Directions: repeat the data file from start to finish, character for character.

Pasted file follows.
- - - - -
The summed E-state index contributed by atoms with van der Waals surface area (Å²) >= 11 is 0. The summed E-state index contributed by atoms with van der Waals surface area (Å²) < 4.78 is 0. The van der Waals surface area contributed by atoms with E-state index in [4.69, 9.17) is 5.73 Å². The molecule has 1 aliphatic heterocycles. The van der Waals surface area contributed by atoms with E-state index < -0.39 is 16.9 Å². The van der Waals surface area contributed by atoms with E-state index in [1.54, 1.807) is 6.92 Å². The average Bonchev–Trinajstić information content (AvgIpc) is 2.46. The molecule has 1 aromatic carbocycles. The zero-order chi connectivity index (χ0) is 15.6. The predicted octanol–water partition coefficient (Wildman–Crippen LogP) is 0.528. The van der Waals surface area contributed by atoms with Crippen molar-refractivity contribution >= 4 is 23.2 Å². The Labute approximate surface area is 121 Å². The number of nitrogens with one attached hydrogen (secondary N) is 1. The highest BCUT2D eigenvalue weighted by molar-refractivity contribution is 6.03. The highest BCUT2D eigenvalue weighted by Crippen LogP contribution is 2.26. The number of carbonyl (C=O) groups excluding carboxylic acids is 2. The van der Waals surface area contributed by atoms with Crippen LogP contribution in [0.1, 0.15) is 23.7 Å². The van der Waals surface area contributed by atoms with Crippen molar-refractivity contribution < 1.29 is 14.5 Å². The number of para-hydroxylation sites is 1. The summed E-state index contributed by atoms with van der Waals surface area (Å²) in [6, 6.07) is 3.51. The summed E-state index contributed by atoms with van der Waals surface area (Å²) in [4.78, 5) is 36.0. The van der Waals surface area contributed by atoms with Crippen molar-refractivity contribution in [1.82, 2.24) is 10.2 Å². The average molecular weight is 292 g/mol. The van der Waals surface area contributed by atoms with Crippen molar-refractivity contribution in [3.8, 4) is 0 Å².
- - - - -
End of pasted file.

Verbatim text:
The summed E-state index contributed by atoms with van der Waals surface area (Å²) >= 11 is 0. The summed E-state index contributed by atoms with van der Waals surface area (Å²) < 4.78 is 0. The van der Waals surface area contributed by atoms with E-state index in [4.69, 9.17) is 5.73 Å². The molecule has 1 aliphatic heterocycles. The van der Waals surface area contributed by atoms with E-state index < -0.39 is 16.9 Å². The van der Waals surface area contributed by atoms with E-state index in [1.54, 1.807) is 6.92 Å². The average Bonchev–Trinajstić information content (AvgIpc) is 2.46. The molecule has 1 aromatic carbocycles. The zero-order chi connectivity index (χ0) is 15.6. The predicted octanol–water partition coefficient (Wildman–Crippen LogP) is 0.528. The van der Waals surface area contributed by atoms with Crippen molar-refractivity contribution >= 4 is 23.2 Å². The Labute approximate surface area is 121 Å². The number of nitrogens with one attached hydrogen (secondary N) is 1. The highest BCUT2D eigenvalue weighted by molar-refractivity contribution is 6.03. The highest BCUT2D eigenvalue weighted by Crippen LogP contribution is 2.26. The number of carbonyl (C=O) groups excluding carboxylic acids is 2. The van der Waals surface area contributed by atoms with Crippen LogP contribution in [0.1, 0.15) is 23.7 Å². The van der Waals surface area contributed by atoms with Crippen molar-refractivity contribution < 1.29 is 14.5 Å². The number of para-hydroxylation sites is 1. The summed E-state index contributed by atoms with van der Waals surface area (Å²) in [6, 6.07) is 3.51. The summed E-state index contributed by atoms with van der Waals surface area (Å²) in [4.78, 5) is 36.0. The van der Waals surface area contributed by atoms with Crippen molar-refractivity contribution in [1.82, 2.24) is 10.2 Å². The average molecular weight is 292 g/mol. The van der Waals surface area contributed by atoms with Crippen molar-refractivity contribution in [3.8, 4) is 0 Å².